Sancerre 2013, Constellation du Scorpion, Vincent Gaudry ($41.25, private import, 6 bottles/case)
This is a new name for a bottling formerly called L’Esprit de Rudolph in honour of the founder of biodynamism, Rudolph Steiner. Gaudry is reportedly secretive about his methods and not much technical information about this wine is to be found. 100% Sauvignon Blanc from biodynamically farmed vines rooted in flinty soil. Partially matured in oak barrels. Unfiltered. 13% ABV. Quebec agent: Ward & associés.
Wafting nose of grapefruit, chalk and quartz dust, “pink flowers” and “thyme.” Rainwatery yet also very present. The rich texture is lightened by “lime acidity,” deepened by a chalky underlay. A hint of caramel appears on the long finish. “A Sancerre that wants to be a Chardonnay,” concludes one taster. Subtle and subdued yet complex and delicious says me. (Buy again? Yes.)

MWG April 6th tasting: flight 2 of 7

Written by carswell

April 21, 2017 at 15:39

WINO tasting (2/6)

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Muscadet-Côtes de Grandlieu 2013, Les Hautes Noëlles, Domaine Les Hautes Noëlles ($36.46, private import, 6 bottles/case)
Founded in 1930, the estate, which has some 25 hectares of vines, is located in St-Léger-les-Vignes. 100% Melon de Bourgogne from organically farmed vines more than 80 years old and rooted in sand and clay on mica schist. Production is limited to 2,000 bottles a year. The grapes are picked by hand and macerated briefly before pneumatic pressing. The must is clarified by settling. Fermentation (with indigenous yeasts at c. 18°C) and maturation (c. 12 months on the lees with regular stirring) take place in oak barrels, a quarter of which are new. Sulphur use is kept to a minimum. 12% ABV. Quebec agent: WINO.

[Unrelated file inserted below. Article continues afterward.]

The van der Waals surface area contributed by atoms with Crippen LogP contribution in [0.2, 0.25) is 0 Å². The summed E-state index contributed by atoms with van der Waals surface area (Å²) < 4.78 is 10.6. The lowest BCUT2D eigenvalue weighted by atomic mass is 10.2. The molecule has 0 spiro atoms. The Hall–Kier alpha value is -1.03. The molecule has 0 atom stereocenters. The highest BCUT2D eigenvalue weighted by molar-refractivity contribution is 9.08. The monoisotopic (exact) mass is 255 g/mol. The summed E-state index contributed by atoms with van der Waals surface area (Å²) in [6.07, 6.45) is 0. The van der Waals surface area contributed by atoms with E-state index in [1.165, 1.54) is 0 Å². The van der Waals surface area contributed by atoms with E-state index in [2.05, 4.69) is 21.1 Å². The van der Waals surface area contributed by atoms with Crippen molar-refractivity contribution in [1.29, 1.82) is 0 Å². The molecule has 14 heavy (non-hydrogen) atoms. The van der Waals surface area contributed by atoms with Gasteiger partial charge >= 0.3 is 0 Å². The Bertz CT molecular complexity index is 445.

Multi-faceted nose with scents of apple, “strudel dough” (per another taster), faint marzipan, quartz, dried banana, lemon and more. Rich, fluid, complex, layered and dry. The initial fruit makes room for minerals (“chalk grotto” my note arcanely reads), while sleek acidity lends a soft glow. Honey, “ginger” and faint bitter notes colour the impressively sustained finish. A delicious, absorbing wine quite unlike any other Muscadet I’ve tasted. Would make an interesting ringer in a flight of Chenins or Chardonnays with some age on them. (Buy again? Yes.)

Tasted at Moleskine the following evening, the estate’s 2014 “Les Parcelles” bottling ($20.50, WINO, 12 bottles/case) was crisp, clean and appetizing though far more conventional.

MWG March 23rd tasting: flight 2 of 6

Written by carswell

March 28, 2017 at 15:08

A pair of Pineau d’Aunis blends from the Loir valley

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That’s not a typo. The Loir is an indirect tributary of the Loire, running east-northeast of it for much of its length. The best known Loir valley appellation is probably Jasnières.

Coteaux du Vendômois 2014, Vieilles Vignes, Domaine Patrice Colin ($21.55, 11498220)
Pineau d’Aunis (70%), Pinot Noir (20%) and Cabernet Franc (10%) from organically farmed 50- to 90-year-old vines. The manually harvested grapes are destemmed. Maceration and alcoholic fermentation with indigenous yeasts take place in stainless steel tanks and last around 45 days. The estate never chaptalizes. Matured in large barrels for one year. Reducing sugar: 2.3 g/l. 13% ABV. Quebec agent: Le Maître de Chai.
Complex nose of choke cherry, black currant, spice, beet, old wood, “burnt marshmallow” and eventually compost. Medium-bodied, straightforward and juicy in the mouth. Possessed of a slightly velours-like texture, sleek acidity, tea-ish tannins and a light, singing, savoury finish. A mineral vein can be found under the ripe fruit. A bit monochromatic for now, this will probably be even better in a year or three. Popular with many around the table, especially when they learned the price. (Buy again? Sure.)

Coteaux du Loir 2015, La Guinguette, Domaine de la Roche Bleue ($26.50, 12856261)
A blend of Pineau d’Aunis (80%) and Gamay (20%) from organically farmed vines more than 30 years old. Manually harvested. The whole grapes undergo semi-carbonic maceration in tanks for 20 days and are fermented with indigenous yeasts in third- to sixth-fill oak barrels. The Pineau is matured in neutral barrels, the Gamy in tanks, both for about three months. Undergoes malolactic fermentation. Bottled unfiltered and unfined. Total added sulphur dioxide: 50 mg/l. 12.5% ABV. Quebec agent: Boires.